She added Filipinos abroad, in general, are honest, highly skilled, professional, disciplined, support their family back home and, more important, law-abiding citizens.
On what would make Filipinos become successful abroad, Beroy said there are many definitions of success. When she moved to the US, her goal was to support her kids until they finished college. She wanted them to become well-rounded kids who are God-fearing, honest, responsible and kind, and be able to survive and make it anywhere in the world.
“My daughter graduated in 2013 and now working part-time in Sweden. As a mother, I could only guide them, support them and be there for them when they need me. But I don’t impose my will on them,” she intimated.
If given a chance to have an audience with the President of the Philippines, what are the burning things she would like to tell him and act swiftly on? “Graft and corruption in the government. The scandal reaches from the highest echelon down to the lowliest clerk.”
Environmental protection is also close to Beroy’s heart. “The Philippines is rich in natural resources and blessed with beautiful islands. If we focus on protecting the environment, the day would come when the majority of the Filipinos would become happy, peaceful and prosperous,” she said.
The three things she would like to happen in her hometown:
- God-fearing and honest people elected as public officials. 2. Drug problems and all sorts of illegal activities eradicated. 3. Positive investor atmosphere that would also protect the environment and its own natural resources.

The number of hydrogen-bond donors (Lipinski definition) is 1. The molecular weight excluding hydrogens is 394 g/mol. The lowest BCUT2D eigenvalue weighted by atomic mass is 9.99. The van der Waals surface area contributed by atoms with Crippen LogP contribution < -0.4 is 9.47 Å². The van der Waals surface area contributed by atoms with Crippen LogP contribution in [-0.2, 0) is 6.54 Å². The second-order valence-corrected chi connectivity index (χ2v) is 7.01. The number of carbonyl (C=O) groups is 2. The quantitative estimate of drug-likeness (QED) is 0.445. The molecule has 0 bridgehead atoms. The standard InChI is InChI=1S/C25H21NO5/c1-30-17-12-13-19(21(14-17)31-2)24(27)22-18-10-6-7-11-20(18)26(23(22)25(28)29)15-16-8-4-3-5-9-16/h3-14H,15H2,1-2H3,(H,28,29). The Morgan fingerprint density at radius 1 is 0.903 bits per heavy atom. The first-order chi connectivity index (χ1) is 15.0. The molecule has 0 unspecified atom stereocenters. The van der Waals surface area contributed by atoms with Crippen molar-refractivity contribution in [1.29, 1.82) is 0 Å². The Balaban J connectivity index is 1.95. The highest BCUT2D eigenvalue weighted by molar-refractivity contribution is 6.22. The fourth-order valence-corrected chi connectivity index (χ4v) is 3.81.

Who is Medy Beroy as a person? She replied: “What you see is what you get.” She misses the Philippines and can only say the following to her fellow Filipinos:
“The Philippines is our country, the Earth is our planet. We have to start thinking that we only have one planet. We need to love and take good care of each other.
“If you were rich and God has abundantly blessed you, focus on doing philanthropic deeds. Do not squander your money on the latest fashion, collecting cars, yachts and mansions while people around you are collecting and eating garbage, homeless and living like rats in hovels.
“If God blessed you as a talented musician, write music that would praise God and help our people. If you were a scientist, do some research that would help protect our environment. What I’m only pointing out here is that whatever talents, skills or gifts that God blessed you with, use it not just for yourself or your family, but for the good of your community and your people.”